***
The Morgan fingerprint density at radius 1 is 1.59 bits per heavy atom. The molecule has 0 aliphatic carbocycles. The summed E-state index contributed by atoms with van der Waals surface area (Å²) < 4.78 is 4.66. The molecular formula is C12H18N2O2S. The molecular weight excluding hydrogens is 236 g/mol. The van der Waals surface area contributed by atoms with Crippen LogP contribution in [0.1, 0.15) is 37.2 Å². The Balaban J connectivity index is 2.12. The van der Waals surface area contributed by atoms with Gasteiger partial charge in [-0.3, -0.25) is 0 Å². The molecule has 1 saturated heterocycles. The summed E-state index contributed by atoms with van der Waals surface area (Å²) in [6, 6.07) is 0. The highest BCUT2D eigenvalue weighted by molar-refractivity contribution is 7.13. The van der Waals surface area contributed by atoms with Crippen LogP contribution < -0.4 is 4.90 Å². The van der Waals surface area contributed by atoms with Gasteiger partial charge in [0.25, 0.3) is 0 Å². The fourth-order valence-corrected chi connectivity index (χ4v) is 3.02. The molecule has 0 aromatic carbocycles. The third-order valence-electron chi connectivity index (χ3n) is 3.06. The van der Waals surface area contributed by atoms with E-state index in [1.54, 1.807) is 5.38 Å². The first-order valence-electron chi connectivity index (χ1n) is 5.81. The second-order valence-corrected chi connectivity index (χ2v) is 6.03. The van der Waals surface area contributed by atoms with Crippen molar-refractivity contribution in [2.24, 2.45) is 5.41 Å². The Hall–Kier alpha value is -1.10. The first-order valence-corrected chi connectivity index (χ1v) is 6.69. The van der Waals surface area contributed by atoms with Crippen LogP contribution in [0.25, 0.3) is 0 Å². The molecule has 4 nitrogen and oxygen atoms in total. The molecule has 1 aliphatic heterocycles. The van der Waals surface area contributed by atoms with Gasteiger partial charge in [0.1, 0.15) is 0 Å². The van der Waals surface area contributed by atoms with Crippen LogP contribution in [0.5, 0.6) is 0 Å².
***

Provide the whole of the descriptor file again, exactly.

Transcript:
The Morgan fingerprint density at radius 1 is 1.59 bits per heavy atom. The molecule has 0 aliphatic carbocycles. The summed E-state index contributed by atoms with van der Waals surface area (Å²) < 4.78 is 4.66. The molecular formula is C12H18N2O2S. The molecular weight excluding hydrogens is 236 g/mol. The van der Waals surface area contributed by atoms with Crippen LogP contribution in [0.1, 0.15) is 37.2 Å². The Balaban J connectivity index is 2.12. The van der Waals surface area contributed by atoms with Gasteiger partial charge in [-0.3, -0.25) is 0 Å². The molecule has 1 saturated heterocycles. The summed E-state index contributed by atoms with van der Waals surface area (Å²) in [6, 6.07) is 0. The highest BCUT2D eigenvalue weighted by molar-refractivity contribution is 7.13. The van der Waals surface area contributed by atoms with Crippen LogP contribution < -0.4 is 4.90 Å². The van der Waals surface area contributed by atoms with Gasteiger partial charge in [0.25, 0.3) is 0 Å². The fourth-order valence-corrected chi connectivity index (χ4v) is 3.02. The molecule has 0 aromatic carbocycles. The third-order valence-electron chi connectivity index (χ3n) is 3.06. The van der Waals surface area contributed by atoms with E-state index in [1.54, 1.807) is 5.38 Å². The first-order valence-electron chi connectivity index (χ1n) is 5.81. The second-order valence-corrected chi connectivity index (χ2v) is 6.03. The van der Waals surface area contributed by atoms with Crippen molar-refractivity contribution in [2.24, 2.45) is 5.41 Å². The Hall–Kier alpha value is -1.10. The first-order valence-corrected chi connectivity index (χ1v) is 6.69. The van der Waals surface area contributed by atoms with Crippen LogP contribution in [0.25, 0.3) is 0 Å². The molecule has 4 nitrogen and oxygen atoms in total. The molecule has 1 aliphatic heterocycles. The van der Waals surface area contributed by atoms with Gasteiger partial charge in [0.1, 0.15) is 0 Å². The van der Waals surface area contributed by atoms with Crippen LogP contribution in [0.5, 0.6) is 0 Å².